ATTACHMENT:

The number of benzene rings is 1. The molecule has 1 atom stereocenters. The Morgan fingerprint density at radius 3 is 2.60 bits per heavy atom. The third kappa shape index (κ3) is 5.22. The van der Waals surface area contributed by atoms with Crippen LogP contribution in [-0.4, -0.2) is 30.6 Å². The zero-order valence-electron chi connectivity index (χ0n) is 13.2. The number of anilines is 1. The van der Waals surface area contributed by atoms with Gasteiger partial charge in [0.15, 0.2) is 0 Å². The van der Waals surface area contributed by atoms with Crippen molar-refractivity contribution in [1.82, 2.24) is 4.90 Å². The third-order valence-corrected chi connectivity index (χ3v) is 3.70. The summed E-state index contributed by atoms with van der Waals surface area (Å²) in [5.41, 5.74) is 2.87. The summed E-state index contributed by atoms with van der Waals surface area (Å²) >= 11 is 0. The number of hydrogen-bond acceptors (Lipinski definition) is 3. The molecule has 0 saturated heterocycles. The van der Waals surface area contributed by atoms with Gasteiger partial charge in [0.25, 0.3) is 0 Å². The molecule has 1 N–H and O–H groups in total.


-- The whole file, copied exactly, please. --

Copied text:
The number of benzene rings is 1. The molecule has 1 atom stereocenters. The Morgan fingerprint density at radius 3 is 2.60 bits per heavy atom. The third kappa shape index (κ3) is 5.22. The van der Waals surface area contributed by atoms with Crippen LogP contribution in [-0.4, -0.2) is 30.6 Å². The zero-order valence-electron chi connectivity index (χ0n) is 13.2. The number of anilines is 1. The van der Waals surface area contributed by atoms with Gasteiger partial charge in [0.15, 0.2) is 0 Å². The van der Waals surface area contributed by atoms with Crippen molar-refractivity contribution in [1.82, 2.24) is 4.90 Å². The third-order valence-corrected chi connectivity index (χ3v) is 3.70. The summed E-state index contributed by atoms with van der Waals surface area (Å²) in [5.41, 5.74) is 2.87. The summed E-state index contributed by atoms with van der Waals surface area (Å²) >= 11 is 0. The number of hydrogen-bond acceptors (Lipinski definition) is 3. The molecule has 0 saturated heterocycles. The van der Waals surface area contributed by atoms with Gasteiger partial charge in [0.25, 0.3) is 0 Å². The molecule has 1 N–H and O–H groups in total.